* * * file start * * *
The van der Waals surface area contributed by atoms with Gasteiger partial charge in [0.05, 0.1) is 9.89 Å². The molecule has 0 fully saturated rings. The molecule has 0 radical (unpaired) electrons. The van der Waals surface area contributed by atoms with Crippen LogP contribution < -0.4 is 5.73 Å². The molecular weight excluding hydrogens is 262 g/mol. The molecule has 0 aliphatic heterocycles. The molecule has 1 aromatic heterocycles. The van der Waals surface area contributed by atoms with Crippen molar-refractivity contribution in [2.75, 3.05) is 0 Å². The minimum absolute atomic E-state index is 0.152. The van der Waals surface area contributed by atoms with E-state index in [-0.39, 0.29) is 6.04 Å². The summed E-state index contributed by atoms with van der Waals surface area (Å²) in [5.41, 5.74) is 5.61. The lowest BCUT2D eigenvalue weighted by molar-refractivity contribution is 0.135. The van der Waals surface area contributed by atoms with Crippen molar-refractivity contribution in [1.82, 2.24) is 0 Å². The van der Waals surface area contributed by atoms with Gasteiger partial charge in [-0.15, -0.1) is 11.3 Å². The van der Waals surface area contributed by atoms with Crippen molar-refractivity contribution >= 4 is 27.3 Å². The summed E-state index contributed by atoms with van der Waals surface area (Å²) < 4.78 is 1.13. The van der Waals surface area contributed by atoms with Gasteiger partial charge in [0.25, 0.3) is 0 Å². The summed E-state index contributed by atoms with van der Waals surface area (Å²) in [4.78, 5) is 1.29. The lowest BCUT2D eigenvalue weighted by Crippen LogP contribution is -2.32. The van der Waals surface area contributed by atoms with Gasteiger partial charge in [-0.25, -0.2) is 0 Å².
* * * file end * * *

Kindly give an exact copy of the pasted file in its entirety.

The van der Waals surface area contributed by atoms with Gasteiger partial charge in [0.05, 0.1) is 9.89 Å². The molecule has 0 fully saturated rings. The molecule has 0 radical (unpaired) electrons. The van der Waals surface area contributed by atoms with Crippen LogP contribution < -0.4 is 5.73 Å². The molecular weight excluding hydrogens is 262 g/mol. The molecule has 0 aliphatic heterocycles. The molecule has 1 aromatic heterocycles. The van der Waals surface area contributed by atoms with Crippen molar-refractivity contribution in [2.75, 3.05) is 0 Å². The minimum absolute atomic E-state index is 0.152. The van der Waals surface area contributed by atoms with E-state index in [-0.39, 0.29) is 6.04 Å². The summed E-state index contributed by atoms with van der Waals surface area (Å²) in [5.41, 5.74) is 5.61. The lowest BCUT2D eigenvalue weighted by molar-refractivity contribution is 0.135. The van der Waals surface area contributed by atoms with Crippen molar-refractivity contribution in [1.82, 2.24) is 0 Å². The van der Waals surface area contributed by atoms with Gasteiger partial charge in [-0.15, -0.1) is 11.3 Å². The van der Waals surface area contributed by atoms with Crippen molar-refractivity contribution >= 4 is 27.3 Å². The summed E-state index contributed by atoms with van der Waals surface area (Å²) < 4.78 is 1.13. The van der Waals surface area contributed by atoms with Gasteiger partial charge in [0.25, 0.3) is 0 Å². The summed E-state index contributed by atoms with van der Waals surface area (Å²) in [4.78, 5) is 1.29. The lowest BCUT2D eigenvalue weighted by Crippen LogP contribution is -2.32. The van der Waals surface area contributed by atoms with Gasteiger partial charge in [-0.25, -0.2) is 0 Å².